Bonnie J. Miller-McLemore is Professor of Pastoral Theology and Counseling at Vanderbilt University Divinity School and the mother of three boys. Her publications address major cultural issues and include Death, Sin, and the Moral Life: Contemporary Cultural Interpretations of Death, Also a Mother: Work and Family as Theological Dilemma, and, most recently, a co-authored volume, From Culture Wars to Common Ground: Religion and the American Family Debate. She is currently working on a book, Let the Children Come: Care of Children as a Religious Practice, funded by a grant from The Henry Luce Foundation.


Where does human anger come from? Is it avoidable, or is it something we should try to avoid?

There has always been, as a part of human nature, an angry element. That's just how we are made. You could argue that both theologically and biblically. You could also argue it psychologically. Freud, for example, said that there are two basic instincts: sex and aggression. The same thing is true when we get to biblical tradition. In both the Hebrew scriptures and the New Testament, you can find images of acceptable, righteous anger on the part of God, Jesus, and the faithful. And in Ephesians there's that interesting distinction made between being angry but not sinning." In other words, there's good anger and there's sinful anger. There are some theologians, like Paul Tillich, who would say we are created with anger as a good part of human nature, not as an inherently sinful or bad part. Anger only goes awry under the conditions of sinful human existence.

Our culture seems very angry. We talk about road rage, and now sports rage -- parents attacking officials at their children's sporting events. What are we so angry about?

I can name a few things that seem very clear to me about anger. One is in the last 50 years, for the good of society, psychology has stressed that feelings aren't bad. In fact you need to be in touch with your feelings, and you need to express your feelings. Up to a certain extent that has been a very helpful shift. Our parents and grandparents kept a lot of things hidden; a lot of things, and it didn't solve problems. It led to abuse, alcoholism, and other ways of acting out anger. But there are, of course, limits and problems when the free expression of feelings, including anger, is taken too far.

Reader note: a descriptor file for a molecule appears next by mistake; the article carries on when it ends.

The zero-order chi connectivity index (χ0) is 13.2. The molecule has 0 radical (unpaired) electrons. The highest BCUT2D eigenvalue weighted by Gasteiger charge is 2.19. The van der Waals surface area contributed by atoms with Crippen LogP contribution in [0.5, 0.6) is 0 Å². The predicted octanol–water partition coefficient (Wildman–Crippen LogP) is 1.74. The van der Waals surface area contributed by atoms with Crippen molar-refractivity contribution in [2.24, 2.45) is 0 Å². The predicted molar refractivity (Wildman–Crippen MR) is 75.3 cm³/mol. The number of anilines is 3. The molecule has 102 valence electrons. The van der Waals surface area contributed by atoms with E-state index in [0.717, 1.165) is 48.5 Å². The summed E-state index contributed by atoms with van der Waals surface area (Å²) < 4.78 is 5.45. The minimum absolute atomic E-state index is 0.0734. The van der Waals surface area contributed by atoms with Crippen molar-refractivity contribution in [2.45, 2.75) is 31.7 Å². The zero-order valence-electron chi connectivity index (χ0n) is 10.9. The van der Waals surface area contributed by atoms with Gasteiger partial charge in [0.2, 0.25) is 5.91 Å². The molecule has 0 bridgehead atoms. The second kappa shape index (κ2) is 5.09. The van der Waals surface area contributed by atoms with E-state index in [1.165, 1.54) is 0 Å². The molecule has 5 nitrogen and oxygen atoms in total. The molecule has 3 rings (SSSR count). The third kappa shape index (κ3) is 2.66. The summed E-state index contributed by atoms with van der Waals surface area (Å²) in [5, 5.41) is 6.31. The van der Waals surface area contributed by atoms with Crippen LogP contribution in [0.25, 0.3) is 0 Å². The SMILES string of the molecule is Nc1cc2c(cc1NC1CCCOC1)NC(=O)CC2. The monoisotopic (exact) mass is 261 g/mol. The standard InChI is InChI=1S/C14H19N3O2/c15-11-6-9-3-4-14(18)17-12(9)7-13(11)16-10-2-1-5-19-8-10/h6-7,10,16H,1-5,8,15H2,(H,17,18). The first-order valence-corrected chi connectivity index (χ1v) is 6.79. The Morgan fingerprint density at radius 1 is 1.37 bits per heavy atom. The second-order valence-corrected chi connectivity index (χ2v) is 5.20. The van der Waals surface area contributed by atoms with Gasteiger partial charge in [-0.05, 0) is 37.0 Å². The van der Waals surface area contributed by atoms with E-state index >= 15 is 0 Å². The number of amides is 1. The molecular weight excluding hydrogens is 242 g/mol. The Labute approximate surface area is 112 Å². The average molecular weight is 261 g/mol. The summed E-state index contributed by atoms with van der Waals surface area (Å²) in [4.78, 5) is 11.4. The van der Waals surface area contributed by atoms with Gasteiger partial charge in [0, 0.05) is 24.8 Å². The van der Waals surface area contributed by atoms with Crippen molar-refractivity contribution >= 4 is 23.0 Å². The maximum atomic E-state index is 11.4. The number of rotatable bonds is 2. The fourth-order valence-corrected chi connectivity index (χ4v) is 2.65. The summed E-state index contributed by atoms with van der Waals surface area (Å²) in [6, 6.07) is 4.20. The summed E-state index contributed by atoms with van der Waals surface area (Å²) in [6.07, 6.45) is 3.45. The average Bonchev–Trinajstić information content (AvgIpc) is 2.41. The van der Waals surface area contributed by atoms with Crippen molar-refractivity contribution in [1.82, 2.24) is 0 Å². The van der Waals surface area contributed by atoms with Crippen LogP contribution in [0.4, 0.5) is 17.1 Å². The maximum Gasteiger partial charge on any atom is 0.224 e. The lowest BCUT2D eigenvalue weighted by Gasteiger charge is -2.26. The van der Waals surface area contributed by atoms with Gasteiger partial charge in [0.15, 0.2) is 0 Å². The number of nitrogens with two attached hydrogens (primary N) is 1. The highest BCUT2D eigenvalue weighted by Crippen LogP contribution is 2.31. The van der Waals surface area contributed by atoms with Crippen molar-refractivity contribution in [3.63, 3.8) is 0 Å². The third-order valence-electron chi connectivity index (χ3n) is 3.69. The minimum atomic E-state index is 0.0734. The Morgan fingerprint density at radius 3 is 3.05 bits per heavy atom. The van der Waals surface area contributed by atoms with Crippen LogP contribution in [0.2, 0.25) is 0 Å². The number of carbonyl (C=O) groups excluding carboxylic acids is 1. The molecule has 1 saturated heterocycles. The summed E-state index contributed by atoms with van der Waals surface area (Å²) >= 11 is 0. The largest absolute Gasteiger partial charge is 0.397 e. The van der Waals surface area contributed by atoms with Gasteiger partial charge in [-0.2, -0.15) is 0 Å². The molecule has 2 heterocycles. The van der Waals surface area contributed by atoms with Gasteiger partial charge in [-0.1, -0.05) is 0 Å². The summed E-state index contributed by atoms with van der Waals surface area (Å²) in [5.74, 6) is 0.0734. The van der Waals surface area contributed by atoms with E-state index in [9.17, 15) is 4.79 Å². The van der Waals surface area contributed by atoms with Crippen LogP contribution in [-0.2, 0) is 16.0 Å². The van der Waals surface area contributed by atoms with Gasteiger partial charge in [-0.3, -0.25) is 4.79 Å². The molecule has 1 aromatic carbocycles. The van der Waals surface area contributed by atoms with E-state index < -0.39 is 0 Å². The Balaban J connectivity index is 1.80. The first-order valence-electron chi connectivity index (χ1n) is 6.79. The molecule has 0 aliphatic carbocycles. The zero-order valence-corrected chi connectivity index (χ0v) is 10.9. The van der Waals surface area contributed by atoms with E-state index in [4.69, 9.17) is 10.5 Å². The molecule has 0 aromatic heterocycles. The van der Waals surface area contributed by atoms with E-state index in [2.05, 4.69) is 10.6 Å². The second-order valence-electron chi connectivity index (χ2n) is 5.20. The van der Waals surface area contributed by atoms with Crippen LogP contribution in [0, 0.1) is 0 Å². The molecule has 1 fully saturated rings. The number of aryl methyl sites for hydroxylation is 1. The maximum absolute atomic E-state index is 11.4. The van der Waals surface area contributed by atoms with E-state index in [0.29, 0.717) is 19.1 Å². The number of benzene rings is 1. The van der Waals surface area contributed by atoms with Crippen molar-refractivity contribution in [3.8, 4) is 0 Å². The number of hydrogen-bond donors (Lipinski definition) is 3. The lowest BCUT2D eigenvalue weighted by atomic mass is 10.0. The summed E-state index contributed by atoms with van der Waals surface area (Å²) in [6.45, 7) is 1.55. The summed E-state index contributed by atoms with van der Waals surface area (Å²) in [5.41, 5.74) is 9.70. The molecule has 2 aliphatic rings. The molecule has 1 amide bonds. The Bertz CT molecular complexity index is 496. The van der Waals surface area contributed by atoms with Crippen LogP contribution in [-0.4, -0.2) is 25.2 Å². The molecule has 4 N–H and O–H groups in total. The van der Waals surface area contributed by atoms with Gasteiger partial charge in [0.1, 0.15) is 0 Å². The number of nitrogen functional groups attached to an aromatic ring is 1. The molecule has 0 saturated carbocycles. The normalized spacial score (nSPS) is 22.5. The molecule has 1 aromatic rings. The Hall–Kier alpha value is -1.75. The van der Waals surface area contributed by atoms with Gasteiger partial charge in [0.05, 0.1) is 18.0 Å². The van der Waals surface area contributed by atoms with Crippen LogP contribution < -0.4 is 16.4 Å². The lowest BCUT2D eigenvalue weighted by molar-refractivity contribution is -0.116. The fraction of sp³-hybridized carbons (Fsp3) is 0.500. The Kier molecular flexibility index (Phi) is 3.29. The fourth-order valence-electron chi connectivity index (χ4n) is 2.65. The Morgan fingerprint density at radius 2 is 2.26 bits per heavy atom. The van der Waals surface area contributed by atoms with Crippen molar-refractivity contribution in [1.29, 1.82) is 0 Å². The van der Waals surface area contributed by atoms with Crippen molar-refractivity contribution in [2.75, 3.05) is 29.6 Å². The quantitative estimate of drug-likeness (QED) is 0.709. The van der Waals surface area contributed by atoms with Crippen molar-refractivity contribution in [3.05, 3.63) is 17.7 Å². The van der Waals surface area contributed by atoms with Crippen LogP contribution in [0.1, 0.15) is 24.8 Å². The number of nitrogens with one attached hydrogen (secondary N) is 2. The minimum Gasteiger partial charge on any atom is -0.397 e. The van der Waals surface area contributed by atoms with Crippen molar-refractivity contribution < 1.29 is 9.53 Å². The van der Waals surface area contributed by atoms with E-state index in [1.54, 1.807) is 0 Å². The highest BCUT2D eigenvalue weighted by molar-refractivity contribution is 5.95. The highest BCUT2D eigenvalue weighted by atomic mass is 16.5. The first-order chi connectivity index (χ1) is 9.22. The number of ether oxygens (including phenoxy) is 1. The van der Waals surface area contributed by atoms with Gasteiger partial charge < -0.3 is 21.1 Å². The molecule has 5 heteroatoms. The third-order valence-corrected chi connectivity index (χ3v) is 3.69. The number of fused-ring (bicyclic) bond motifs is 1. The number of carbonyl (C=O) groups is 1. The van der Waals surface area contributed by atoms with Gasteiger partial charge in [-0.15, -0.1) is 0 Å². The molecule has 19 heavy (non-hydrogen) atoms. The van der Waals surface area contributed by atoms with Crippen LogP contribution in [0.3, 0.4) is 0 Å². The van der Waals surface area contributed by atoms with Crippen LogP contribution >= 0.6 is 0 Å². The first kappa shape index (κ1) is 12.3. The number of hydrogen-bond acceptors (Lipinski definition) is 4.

Also, some psychologists say that many people today are more narcissistically fragile. By that, they mean that many people do not deal well with anything that threatens their rather weak sense of self. A narcissistic person is less able to cope with setbacks and disappointments, less secure and confident, maybe even more grandiose, and hence more easily set off. Rage then is a natural result of even a tiny injury to one's self-esteem.

Another thing that is clearly happening is that we live in post-modern society, a highly technological fast paced, high stress, high stimuli. Living in that kind of society, we are more volatile. There are so many things going on in our lives and our frenetic pace can spark more anger.

How does this make our families different from families 50 years ago, where expressing anger was generally not as acceptable?

I came from a family that had those philosophies. Not only was conflict suppressed, but there was also a sense that the parents ought to present a unified front. The unified front sometimes came at the sacrifice of one of the parents, often the woman who felt she had to be the peacekeeper. This model didn't demonstrate to children a healthy way to process conflict, because the conflict was hidden. My sense was that my parents didn't have any conflict, and I'm sure that they did.